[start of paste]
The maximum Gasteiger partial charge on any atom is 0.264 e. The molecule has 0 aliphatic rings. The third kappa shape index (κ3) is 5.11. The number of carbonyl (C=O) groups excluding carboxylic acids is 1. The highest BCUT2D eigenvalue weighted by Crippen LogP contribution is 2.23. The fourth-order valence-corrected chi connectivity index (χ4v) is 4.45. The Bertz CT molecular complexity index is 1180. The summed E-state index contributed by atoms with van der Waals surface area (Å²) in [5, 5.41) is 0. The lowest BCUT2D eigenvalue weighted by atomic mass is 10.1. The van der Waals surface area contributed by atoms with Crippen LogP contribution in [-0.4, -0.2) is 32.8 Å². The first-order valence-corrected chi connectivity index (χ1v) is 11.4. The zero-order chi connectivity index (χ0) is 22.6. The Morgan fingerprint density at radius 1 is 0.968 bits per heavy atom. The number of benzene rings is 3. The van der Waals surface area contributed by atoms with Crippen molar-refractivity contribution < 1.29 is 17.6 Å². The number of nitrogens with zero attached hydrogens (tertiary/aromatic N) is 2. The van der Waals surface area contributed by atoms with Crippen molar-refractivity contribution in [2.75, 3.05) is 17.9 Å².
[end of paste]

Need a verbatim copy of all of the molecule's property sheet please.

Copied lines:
The maximum Gasteiger partial charge on any atom is 0.264 e. The molecule has 0 aliphatic rings. The third kappa shape index (κ3) is 5.11. The number of carbonyl (C=O) groups excluding carboxylic acids is 1. The highest BCUT2D eigenvalue weighted by Crippen LogP contribution is 2.23. The fourth-order valence-corrected chi connectivity index (χ4v) is 4.45. The Bertz CT molecular complexity index is 1180. The summed E-state index contributed by atoms with van der Waals surface area (Å²) in [5, 5.41) is 0. The lowest BCUT2D eigenvalue weighted by atomic mass is 10.1. The van der Waals surface area contributed by atoms with Crippen LogP contribution in [-0.4, -0.2) is 32.8 Å². The first-order valence-corrected chi connectivity index (χ1v) is 11.4. The zero-order chi connectivity index (χ0) is 22.6. The Morgan fingerprint density at radius 1 is 0.968 bits per heavy atom. The number of benzene rings is 3. The van der Waals surface area contributed by atoms with Crippen molar-refractivity contribution < 1.29 is 17.6 Å². The number of nitrogens with zero attached hydrogens (tertiary/aromatic N) is 2. The van der Waals surface area contributed by atoms with Crippen molar-refractivity contribution in [2.75, 3.05) is 17.9 Å².